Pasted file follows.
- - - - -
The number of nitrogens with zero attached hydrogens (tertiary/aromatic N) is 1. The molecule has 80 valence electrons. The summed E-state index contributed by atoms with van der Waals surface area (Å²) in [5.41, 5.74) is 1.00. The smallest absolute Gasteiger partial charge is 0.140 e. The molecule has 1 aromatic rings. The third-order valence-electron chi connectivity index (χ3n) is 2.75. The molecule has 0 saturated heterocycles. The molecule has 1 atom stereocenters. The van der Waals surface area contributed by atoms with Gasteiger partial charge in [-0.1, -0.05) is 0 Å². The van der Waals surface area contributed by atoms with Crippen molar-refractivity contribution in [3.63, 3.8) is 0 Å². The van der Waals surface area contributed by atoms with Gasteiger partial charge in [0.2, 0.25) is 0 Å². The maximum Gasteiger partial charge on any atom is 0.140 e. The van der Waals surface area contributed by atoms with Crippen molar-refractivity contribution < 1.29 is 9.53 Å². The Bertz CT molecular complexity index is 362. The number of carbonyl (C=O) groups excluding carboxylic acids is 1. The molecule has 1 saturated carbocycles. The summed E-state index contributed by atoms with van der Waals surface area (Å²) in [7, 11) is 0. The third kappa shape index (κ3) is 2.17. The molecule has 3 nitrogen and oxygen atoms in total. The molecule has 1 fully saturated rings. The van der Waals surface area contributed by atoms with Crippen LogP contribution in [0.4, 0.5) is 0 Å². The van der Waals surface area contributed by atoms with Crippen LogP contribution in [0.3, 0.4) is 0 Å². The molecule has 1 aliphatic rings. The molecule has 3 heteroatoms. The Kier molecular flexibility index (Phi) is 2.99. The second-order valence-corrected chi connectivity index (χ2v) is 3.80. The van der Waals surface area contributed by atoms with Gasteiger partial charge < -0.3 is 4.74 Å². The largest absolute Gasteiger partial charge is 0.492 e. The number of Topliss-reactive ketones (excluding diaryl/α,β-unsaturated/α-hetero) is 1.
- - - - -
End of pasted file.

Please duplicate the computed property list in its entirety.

The number of nitrogens with zero attached hydrogens (tertiary/aromatic N) is 1. The molecule has 80 valence electrons. The summed E-state index contributed by atoms with van der Waals surface area (Å²) in [5.41, 5.74) is 1.00. The smallest absolute Gasteiger partial charge is 0.140 e. The molecule has 1 aromatic rings. The third-order valence-electron chi connectivity index (χ3n) is 2.75. The molecule has 0 saturated heterocycles. The molecule has 1 atom stereocenters. The van der Waals surface area contributed by atoms with Gasteiger partial charge in [-0.1, -0.05) is 0 Å². The van der Waals surface area contributed by atoms with Crippen molar-refractivity contribution in [3.63, 3.8) is 0 Å². The van der Waals surface area contributed by atoms with Gasteiger partial charge in [0.2, 0.25) is 0 Å². The maximum Gasteiger partial charge on any atom is 0.140 e. The van der Waals surface area contributed by atoms with Crippen molar-refractivity contribution < 1.29 is 9.53 Å². The Bertz CT molecular complexity index is 362. The number of carbonyl (C=O) groups excluding carboxylic acids is 1. The molecule has 1 saturated carbocycles. The summed E-state index contributed by atoms with van der Waals surface area (Å²) in [7, 11) is 0. The third kappa shape index (κ3) is 2.17. The molecule has 3 nitrogen and oxygen atoms in total. The molecule has 1 fully saturated rings. The van der Waals surface area contributed by atoms with Crippen LogP contribution in [0.4, 0.5) is 0 Å². The van der Waals surface area contributed by atoms with Crippen LogP contribution in [0.3, 0.4) is 0 Å². The molecule has 1 aliphatic rings. The molecule has 3 heteroatoms. The Kier molecular flexibility index (Phi) is 2.99. The second-order valence-corrected chi connectivity index (χ2v) is 3.80. The van der Waals surface area contributed by atoms with Gasteiger partial charge < -0.3 is 4.74 Å². The largest absolute Gasteiger partial charge is 0.492 e. The number of Topliss-reactive ketones (excluding diaryl/α,β-unsaturated/α-hetero) is 1.